I have many friends in Colombia who have not seen a day of peace in all their lives—not one single day. But that may be changing soon, as an end to the country’s decades-long civil war seems to be within reach.
President Juan Manuel Santos and Rodrigo Londoño, the top leader of the Armed Revolutionary Forces of Colombia, or FARC, announced recently that after three years of negotiations, they plan to sign a peace deal in Cuba early next year. At age 56, Londoño, commonly known as Timochenko, is almost as old as the guerrilla war itself, which has claimed the lives of more than 220,000 people in Colombia and injured millions more.
The fact that Colombia is so close to resolving this conflict is welcome news. What surprises me is how many Colombians are critical of the peace negotiations. They would rather keep fighting than cut what they consider to be a bad deal with FARC. But in the past 50 years, it’s become clear that force will not lead to victory for either side. The time has come to try something different.
Pope Francis has spoken with Santos three times to push for an end to the war, because he believes that both sides can finally reach a peaceful resolution. “We are not entitled to fail again in this path toward peace and reconciliation,” Francis said during his recent trip to Cuba. That’s true. Every failure, after all, has left thousands more dead in Colombia.
Consider how many lives could have been saved if Manuel Marulanda, who was the leader of FARC in 1999, had shown up to a scheduled meeting that year to negotiate with then-President Andrés Pastrana. This became famously known as the “empty chair” incident. Pastrana was never able to make any progress in ending the insurgency, but he did once tell me that someday he would be credited for being the first president to at least try. He was right.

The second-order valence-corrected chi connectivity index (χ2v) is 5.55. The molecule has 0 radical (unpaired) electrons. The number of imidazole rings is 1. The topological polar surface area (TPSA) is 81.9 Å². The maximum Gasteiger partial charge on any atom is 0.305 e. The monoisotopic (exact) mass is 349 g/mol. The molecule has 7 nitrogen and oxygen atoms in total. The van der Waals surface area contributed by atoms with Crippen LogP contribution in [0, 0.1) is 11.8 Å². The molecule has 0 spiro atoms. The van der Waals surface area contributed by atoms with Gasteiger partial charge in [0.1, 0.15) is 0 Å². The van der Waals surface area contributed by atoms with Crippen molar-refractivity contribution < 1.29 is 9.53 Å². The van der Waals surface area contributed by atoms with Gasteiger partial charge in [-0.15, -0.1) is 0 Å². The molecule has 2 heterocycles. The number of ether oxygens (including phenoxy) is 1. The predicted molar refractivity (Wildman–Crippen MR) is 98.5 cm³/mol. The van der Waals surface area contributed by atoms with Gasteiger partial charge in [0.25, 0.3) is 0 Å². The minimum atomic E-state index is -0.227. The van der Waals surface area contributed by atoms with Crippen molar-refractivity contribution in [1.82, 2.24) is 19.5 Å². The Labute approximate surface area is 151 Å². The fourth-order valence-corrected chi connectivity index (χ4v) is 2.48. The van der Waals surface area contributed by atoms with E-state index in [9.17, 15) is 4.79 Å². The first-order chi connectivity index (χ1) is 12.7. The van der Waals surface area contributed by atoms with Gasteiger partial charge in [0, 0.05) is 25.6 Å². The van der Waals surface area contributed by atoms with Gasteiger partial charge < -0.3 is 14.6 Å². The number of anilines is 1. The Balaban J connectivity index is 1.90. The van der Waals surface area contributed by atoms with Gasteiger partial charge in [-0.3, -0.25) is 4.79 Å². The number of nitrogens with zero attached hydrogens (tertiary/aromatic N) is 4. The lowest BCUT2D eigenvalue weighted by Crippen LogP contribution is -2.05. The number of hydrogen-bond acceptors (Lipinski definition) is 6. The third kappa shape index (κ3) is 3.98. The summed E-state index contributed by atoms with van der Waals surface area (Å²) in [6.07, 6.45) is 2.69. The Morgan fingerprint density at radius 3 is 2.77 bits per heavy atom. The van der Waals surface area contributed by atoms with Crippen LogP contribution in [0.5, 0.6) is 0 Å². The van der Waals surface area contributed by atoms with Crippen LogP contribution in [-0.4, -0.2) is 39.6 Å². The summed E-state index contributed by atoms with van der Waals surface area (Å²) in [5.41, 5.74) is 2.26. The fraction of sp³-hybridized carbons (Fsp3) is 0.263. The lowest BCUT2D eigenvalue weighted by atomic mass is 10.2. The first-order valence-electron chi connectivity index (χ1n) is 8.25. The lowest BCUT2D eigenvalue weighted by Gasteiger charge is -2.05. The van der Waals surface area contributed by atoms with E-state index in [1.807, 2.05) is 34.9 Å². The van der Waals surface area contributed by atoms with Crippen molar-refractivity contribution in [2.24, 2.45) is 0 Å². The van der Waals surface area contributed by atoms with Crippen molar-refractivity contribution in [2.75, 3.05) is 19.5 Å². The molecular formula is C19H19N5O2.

And there is no perfect path to peace. There is no way that any of FARC’s leaders will accept long prison terms for themselves or their closest associates. It’s also true that justice and accountability will elude the FARC guerrillas who have committed many crimes throughout the years. This is the reality of negotiating with an enemy.
“The truth of the matter is that this agreement will allow the people most responsible for the worst abuses to be able to waive even a single day behind bars,” José Vivanco, the director of Human Rights Watch in the Americas, has said about the tentative deal. “It’s hard to imagine how this kind of transitional justice could pass rigorous scrutiny.”
Even after three years of arguments and amendments, if this deal is agreed to, many issues will indeed be left unaddressed. Many killers will go free. And many victims will never see their tormentors brought to justice. For instance, will Ingrid Betancourt see justice done? The former Colombian senator was held hostage for more than six years by FARC forces. Will her captors ever answer for their crimes? I don’t know what Betancourt thinks about this proposed deal, but I recall what she said to me in 2008, shortly after she was rescued by government forces: “It was the horror of all horrors, a hostile presence of arbitrariness, of daily cruelties, of refined evil.”
Who will be brought to justice for this and for so many other crimes? At this point, the most honest answer we have been given is: very few.
In Colombia, peace will precede justice. Once the weapons have been surrendered, the ink on the agreement has dried and the guerrillas have come out from the shadows, perhaps the idea of setting up a truth commission can be explored. For now, however, the most urgent goal is peace. These meetings in Cuba cannot fail. If they do, thousands more people will die.
So, from a distance, I won’t disparage the deal. It’s not perfect, but I don’t dare deny the opportunity for my friends and their children to finally live in a conflict-free Colombia. The time has come for peace.
Jorge Ramos, an Emmy Award-winning journalist, is the host of Fusion’s new television news show, “America With Jorge Ramos,” and is a news anchor on the Univision Network. Originally from Mexico and now based in Florida, Ramos is the author of nine best-selling books, most recently, “A Country for All: An Immigrant Manifesto.”